Coming never to a road near you: Five myths about autonomous vehicles

Whether you call them autonomous, self-driving or robot cars, there is a lot of discussion about when, where and how these vehicles will take to the roads. We talked to Aalto University professor Kari Tammi, an expert in mechatronics, to cut through the hype and get the facts about autonomous transportation.
Kari Tammi, photo by Kalle Kataila.
Kari Tammi. Photo: Kalle Kataila.

1. Autonomous or robot cars are coming soon!

FALSE. Elon Musk and traditional automakers have claimed self-driving cars would be on the roads in the early 2020s, but Tammi says that, like many other technology predictions, it’s ‘at least 10 years away’. We might see self-driving cars in the 2030s or 40s; currently, only Mercedes can drive autonomously on limited roads or speed zones in Germany and some US states. These cars still need to be driven to and from those locations by a human driver.

Tammi thinks this could be TRUE in defined locations, like truck or bus terminals, where vehicles could load and unload or even go through a carwash autonomously. But on Finland’s snowy roads: definitely FALSE.

2. Self-driving cars are dangerous.

FALSE. This kind of tech won’t be accepted or pass tests if it’s dangerous, says Tammi. The crashes and few fatal accidents that have occurred have been caused by human misuse, not the tech itself; for example, driver assistance features were used incorrectly, or the human driver wasn’t in their seat or had passed out. These are flagrant traffic safety violations whether they occur in a normal or autonomous vehicle.

Technology cannot guarantee that autonomous driving will be completely safe. Before self-driving cars become widely accepted, they’ll have to cause many fewer accidents than humans do—but the accident rate will never be zero. Car companies already have to show that features like cruise control or lane assistance increase safety, and the same will have to be done for technologies that go beyond driver assistance towards autonomous driving. 

But hacking is a big risk that hasn’t yet been seriously considered or tackled. Vehicle software can be hacked, and malicious actors could upload broken software that would cause crashes or disrupt the car’s sensors. In simple cases, the car itself can detect the fault, but serious hacking could stop a car from knowing it had been tampered with.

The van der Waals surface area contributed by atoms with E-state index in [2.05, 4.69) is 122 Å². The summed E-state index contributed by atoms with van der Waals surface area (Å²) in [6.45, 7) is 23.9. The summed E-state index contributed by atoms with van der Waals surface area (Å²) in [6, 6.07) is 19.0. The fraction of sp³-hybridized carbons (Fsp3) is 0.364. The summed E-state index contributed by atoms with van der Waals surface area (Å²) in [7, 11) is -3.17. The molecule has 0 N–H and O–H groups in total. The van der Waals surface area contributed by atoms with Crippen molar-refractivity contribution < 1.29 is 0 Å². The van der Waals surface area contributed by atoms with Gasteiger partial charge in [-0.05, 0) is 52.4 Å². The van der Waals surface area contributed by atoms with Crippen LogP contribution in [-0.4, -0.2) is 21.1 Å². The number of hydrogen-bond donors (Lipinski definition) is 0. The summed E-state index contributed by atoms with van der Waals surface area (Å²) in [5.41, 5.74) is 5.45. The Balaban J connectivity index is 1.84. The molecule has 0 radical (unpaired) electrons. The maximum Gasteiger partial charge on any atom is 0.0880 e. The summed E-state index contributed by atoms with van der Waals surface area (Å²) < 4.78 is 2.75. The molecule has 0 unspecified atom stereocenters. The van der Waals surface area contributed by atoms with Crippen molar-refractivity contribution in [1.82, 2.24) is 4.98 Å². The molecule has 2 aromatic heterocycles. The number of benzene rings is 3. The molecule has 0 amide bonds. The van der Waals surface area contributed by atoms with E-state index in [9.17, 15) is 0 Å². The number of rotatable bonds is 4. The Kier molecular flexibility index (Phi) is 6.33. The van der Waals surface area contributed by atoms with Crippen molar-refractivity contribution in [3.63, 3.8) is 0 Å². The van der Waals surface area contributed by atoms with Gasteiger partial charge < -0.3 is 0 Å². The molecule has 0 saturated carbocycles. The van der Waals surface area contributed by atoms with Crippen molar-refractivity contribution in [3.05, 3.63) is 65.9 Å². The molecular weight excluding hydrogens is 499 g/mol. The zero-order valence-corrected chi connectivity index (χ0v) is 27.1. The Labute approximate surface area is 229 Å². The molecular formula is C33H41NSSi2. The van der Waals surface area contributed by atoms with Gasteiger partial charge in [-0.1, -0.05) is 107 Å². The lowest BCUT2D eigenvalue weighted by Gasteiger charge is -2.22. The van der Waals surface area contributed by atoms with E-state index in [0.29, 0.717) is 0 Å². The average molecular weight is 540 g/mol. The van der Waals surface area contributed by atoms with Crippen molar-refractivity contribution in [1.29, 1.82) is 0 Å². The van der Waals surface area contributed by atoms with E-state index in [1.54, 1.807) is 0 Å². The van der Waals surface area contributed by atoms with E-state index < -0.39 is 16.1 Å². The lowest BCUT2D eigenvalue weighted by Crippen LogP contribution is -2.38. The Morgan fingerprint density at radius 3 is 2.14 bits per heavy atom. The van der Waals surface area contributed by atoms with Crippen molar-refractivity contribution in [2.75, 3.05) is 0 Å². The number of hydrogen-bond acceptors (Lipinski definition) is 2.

3. Autonomous vehicles can solve traffic problems, reduce emissions and increase sustainability.

Tammi wants to say this is TRUE, but then he considers the case of his own family. With an autonomous car, two adults and two children could each travel separately to school and work. Even if vehicles are smart about route planning, problems can come from users being lazy, says Tammi. In this example, there would be more trips, which shows how autonomous vehicles could increase traffic. Consider a taxi versus a bus: taxis are always empty going in one direction. If an autonomous urban taxi fleet could operate more like buses, that could be an efficient traffic solution—as long as people aren’t in the loop messing with the decisions.

4. Autonomous driving only works in cities.

TRUE, says Tammi. Cities are much more predictable environments, at least for now. The Finnish countryside has lots of bumpy gravel roads, not to mention snow covering the roads. Self-driving cars need controlled conditions to operate safely, but they could probably drive outside of cities on defined interstate or national roads, similar to a train.

5. Human driving is a thing of the past—all traffic in the future will be automated.

TRUE, in the far future. Society may decide that traffic deaths or traffic rule violations become unacceptable, and people will no longer be permitted to drive. But Tammi emphasizes the long timeframe. In this scenario, children, senior citizens or blind people would be able to ‘drive’ themselves, since driving licenses would be obsolete and people wouldn’t have to understand traffic rules. In this respect, autonomous driving could be a real win for equality and accessibility; people who currently can’t drive would be able to. On the other hand, says Tammi, we also have to consider traffic poverty. For example, electric cars are currently expensive and so don’t contribute to equality in reducing emissions. Part of the challenge is to ensure that autonomous vehicles don’t remain the privilege of the wealthy.

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Kari Tammi, photo by Kalle Kataila.

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